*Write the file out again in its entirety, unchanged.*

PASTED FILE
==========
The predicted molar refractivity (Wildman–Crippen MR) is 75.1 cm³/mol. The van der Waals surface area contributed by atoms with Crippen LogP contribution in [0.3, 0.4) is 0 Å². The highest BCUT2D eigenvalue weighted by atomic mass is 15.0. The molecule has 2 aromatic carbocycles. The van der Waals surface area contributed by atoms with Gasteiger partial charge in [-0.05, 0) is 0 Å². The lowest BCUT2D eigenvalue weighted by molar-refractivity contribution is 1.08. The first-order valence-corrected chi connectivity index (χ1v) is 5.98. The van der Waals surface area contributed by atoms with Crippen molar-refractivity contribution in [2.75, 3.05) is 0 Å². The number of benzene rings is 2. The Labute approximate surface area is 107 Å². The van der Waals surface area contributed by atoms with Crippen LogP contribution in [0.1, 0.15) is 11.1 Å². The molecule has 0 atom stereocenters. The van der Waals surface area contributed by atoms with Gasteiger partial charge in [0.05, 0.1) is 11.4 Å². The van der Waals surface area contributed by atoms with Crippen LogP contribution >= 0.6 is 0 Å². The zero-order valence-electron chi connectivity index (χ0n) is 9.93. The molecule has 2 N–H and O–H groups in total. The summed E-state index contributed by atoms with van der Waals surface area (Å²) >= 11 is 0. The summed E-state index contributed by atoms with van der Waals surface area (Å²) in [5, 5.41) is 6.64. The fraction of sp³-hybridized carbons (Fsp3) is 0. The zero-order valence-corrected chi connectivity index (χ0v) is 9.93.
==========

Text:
The predicted molar refractivity (Wildman–Crippen MR) is 75.1 cm³/mol. The van der Waals surface area contributed by atoms with Crippen LogP contribution in [0.3, 0.4) is 0 Å². The highest BCUT2D eigenvalue weighted by atomic mass is 15.0. The molecule has 2 aromatic carbocycles. The van der Waals surface area contributed by atoms with Gasteiger partial charge in [-0.05, 0) is 0 Å². The lowest BCUT2D eigenvalue weighted by molar-refractivity contribution is 1.08. The first-order valence-corrected chi connectivity index (χ1v) is 5.98. The van der Waals surface area contributed by atoms with Crippen molar-refractivity contribution in [2.75, 3.05) is 0 Å². The number of benzene rings is 2. The Labute approximate surface area is 107 Å². The van der Waals surface area contributed by atoms with Crippen LogP contribution in [0.1, 0.15) is 11.1 Å². The molecule has 0 atom stereocenters. The van der Waals surface area contributed by atoms with Gasteiger partial charge in [0.05, 0.1) is 11.4 Å². The van der Waals surface area contributed by atoms with Crippen LogP contribution >= 0.6 is 0 Å². The zero-order valence-electron chi connectivity index (χ0n) is 9.93. The molecule has 2 N–H and O–H groups in total. The summed E-state index contributed by atoms with van der Waals surface area (Å²) >= 11 is 0. The summed E-state index contributed by atoms with van der Waals surface area (Å²) in [5, 5.41) is 6.64. The fraction of sp³-hybridized carbons (Fsp3) is 0. The zero-order valence-corrected chi connectivity index (χ0v) is 9.93.